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In testimony before Congress on Thursday, September 15, U.S. Commodity Futures Trading Commission (CFTC) Chairman Rostin Behnam urged US senators to pass a bill that would explicitly grant the CFTC broad regulatory oversight over the cryptocurrency market. His remarks are the latest in a series of regulators who have struggled with questions whether they have proficiency in the emerging and rapidly growing cryptocurrency market.

While he noted that the legislation was not perfect – saying it was a “step in the right direction” – Chairman Behnam’s comments indicated that regulators would strongly prefer their jurisdiction in the matter be made explicit by direct action of Congress. Such an attitude comes as no surprise, given that the proposed crypto regulations have resulted in a significant industry backlash, with promises of tie proposed regulations to administrative lawsuits if they are adopted and instead plead for a new crypto-friendly regulatory regime. However, if Congress were to enact legislation granting the CFTC or SEC the power to regulate the cryptocurrency market, regulators would be on much firmer ground.

Chairman Behnam’s remarks largely echo the attitude of SEC Chairman Gary Gensler. Although he did some comments stating that he wants the SEC to engage in rulemaking to regulate crypto, to date, the jurisdiction of the SEC has been slowly built through ad hoc enforcement actions. Gensler has constantly advocated, however, for new laws to grant the SEC jurisdiction in this area. On Thursday, Chairman Gensler reiterated his position, noting his concern that many common crypto assets (such as stablecoins) and cryptocurrency transactions (including ICOs), as well as many aspects of the cryptocurrency market infrastructure (including trading, lending, and decentralized finance (DeFi) platforms), all involve federal securities laws and SEC regulations, in addition to involving separately the federal laws on raw materials; he also noted, however, that any future crypto regulations could be years. In the meantime, even if the bill passes as written, the lack of SEC regulation that addresses the “security” aspects of crypto-assets, transactions, and market infrastructure would mean that the full scope of the SEC’s jurisdiction would continue to be built through iterative application. actions that are slowly building a set of precedents to guide both regulators and cryptocurrency market participants.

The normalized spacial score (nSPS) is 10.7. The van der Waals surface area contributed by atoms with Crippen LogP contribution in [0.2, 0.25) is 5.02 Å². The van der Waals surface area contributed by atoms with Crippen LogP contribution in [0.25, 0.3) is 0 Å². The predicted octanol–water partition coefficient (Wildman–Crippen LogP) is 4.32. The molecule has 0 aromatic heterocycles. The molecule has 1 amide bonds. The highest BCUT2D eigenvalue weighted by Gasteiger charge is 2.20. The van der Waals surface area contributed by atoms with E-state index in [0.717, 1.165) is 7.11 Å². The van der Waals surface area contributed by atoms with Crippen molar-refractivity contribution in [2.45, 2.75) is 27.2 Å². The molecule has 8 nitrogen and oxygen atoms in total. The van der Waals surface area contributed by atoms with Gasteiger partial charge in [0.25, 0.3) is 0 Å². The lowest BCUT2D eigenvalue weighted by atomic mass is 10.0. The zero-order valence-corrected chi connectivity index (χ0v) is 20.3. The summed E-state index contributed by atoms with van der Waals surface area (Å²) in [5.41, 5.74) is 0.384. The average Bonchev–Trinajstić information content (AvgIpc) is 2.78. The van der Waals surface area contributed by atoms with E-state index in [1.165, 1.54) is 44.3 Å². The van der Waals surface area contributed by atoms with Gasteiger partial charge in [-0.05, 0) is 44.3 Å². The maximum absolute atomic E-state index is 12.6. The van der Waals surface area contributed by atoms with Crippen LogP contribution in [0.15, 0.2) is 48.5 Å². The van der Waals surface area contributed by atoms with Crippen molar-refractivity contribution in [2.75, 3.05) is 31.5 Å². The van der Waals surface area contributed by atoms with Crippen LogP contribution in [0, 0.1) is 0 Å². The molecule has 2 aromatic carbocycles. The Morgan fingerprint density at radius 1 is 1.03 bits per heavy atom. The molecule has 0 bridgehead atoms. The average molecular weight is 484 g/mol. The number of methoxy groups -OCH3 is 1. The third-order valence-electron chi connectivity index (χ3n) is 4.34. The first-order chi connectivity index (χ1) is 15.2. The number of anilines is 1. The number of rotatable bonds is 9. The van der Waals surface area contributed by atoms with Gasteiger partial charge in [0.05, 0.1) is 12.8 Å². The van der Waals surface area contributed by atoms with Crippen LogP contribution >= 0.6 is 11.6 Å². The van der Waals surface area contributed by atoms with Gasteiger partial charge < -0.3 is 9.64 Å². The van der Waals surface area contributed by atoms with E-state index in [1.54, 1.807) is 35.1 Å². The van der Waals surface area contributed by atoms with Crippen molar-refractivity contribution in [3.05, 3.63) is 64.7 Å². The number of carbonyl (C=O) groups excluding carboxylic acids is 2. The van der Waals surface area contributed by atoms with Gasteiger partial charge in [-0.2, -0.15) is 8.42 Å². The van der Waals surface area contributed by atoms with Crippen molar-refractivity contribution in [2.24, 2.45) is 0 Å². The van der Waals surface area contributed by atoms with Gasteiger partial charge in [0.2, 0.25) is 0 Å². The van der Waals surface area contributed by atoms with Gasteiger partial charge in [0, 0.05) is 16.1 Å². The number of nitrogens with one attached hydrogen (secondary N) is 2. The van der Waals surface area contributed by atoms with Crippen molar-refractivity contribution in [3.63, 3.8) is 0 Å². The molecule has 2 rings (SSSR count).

The uncertain regulatory and statutory outlook presents both problems and opportunities for the cryptocurrency market. On the one hand, the lack of regulation or congressional action means that the decentralized finance, or DeFi, market can continue to engage and grow its products, at least for now, within a regulatory framework. more lax than that of their centralized market. financial counterparties. On the other hand, without a clear law on this issue, players in the cryptocurrency space may face major headaches, as they have far less legal advice than those who trade traditional securities. . These circumstances underscore the vital role outside attorneys can play in helping companies and individuals continue to innovate and succeed in the cryptocurrency market while trying to minimize litigation and regulatory risk.

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